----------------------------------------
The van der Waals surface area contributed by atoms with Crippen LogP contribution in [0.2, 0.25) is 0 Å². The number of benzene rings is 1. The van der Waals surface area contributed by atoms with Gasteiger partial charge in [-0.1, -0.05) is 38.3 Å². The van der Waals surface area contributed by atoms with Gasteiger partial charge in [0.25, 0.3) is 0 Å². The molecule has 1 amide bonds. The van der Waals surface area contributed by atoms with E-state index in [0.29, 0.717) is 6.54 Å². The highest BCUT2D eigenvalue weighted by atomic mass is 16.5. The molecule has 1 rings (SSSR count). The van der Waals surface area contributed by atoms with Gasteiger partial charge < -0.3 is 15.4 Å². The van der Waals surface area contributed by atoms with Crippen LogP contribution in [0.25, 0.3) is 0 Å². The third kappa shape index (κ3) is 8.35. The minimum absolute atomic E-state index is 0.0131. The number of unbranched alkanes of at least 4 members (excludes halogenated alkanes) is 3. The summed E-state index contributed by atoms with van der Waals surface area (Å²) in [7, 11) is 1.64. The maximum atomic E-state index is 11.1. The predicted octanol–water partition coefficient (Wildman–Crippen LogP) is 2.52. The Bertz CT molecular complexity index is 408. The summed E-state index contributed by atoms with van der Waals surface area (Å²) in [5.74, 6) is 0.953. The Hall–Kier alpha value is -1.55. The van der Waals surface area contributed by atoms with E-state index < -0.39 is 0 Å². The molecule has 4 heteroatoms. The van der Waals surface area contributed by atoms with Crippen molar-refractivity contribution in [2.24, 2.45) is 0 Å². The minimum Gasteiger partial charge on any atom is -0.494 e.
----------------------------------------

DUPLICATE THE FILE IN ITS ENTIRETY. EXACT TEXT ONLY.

The van der Waals surface area contributed by atoms with Crippen LogP contribution in [0.2, 0.25) is 0 Å². The number of benzene rings is 1. The van der Waals surface area contributed by atoms with Gasteiger partial charge in [-0.1, -0.05) is 38.3 Å². The van der Waals surface area contributed by atoms with Gasteiger partial charge in [0.25, 0.3) is 0 Å². The molecule has 1 amide bonds. The van der Waals surface area contributed by atoms with E-state index in [0.29, 0.717) is 6.54 Å². The highest BCUT2D eigenvalue weighted by atomic mass is 16.5. The molecule has 1 rings (SSSR count). The van der Waals surface area contributed by atoms with Gasteiger partial charge < -0.3 is 15.4 Å². The van der Waals surface area contributed by atoms with Crippen LogP contribution in [0.25, 0.3) is 0 Å². The third kappa shape index (κ3) is 8.35. The minimum absolute atomic E-state index is 0.0131. The number of unbranched alkanes of at least 4 members (excludes halogenated alkanes) is 3. The summed E-state index contributed by atoms with van der Waals surface area (Å²) in [7, 11) is 1.64. The maximum atomic E-state index is 11.1. The predicted octanol–water partition coefficient (Wildman–Crippen LogP) is 2.52. The Bertz CT molecular complexity index is 408. The summed E-state index contributed by atoms with van der Waals surface area (Å²) in [5.74, 6) is 0.953. The Hall–Kier alpha value is -1.55. The van der Waals surface area contributed by atoms with E-state index < -0.39 is 0 Å². The molecule has 4 heteroatoms. The van der Waals surface area contributed by atoms with Crippen molar-refractivity contribution in [2.24, 2.45) is 0 Å². The minimum Gasteiger partial charge on any atom is -0.494 e.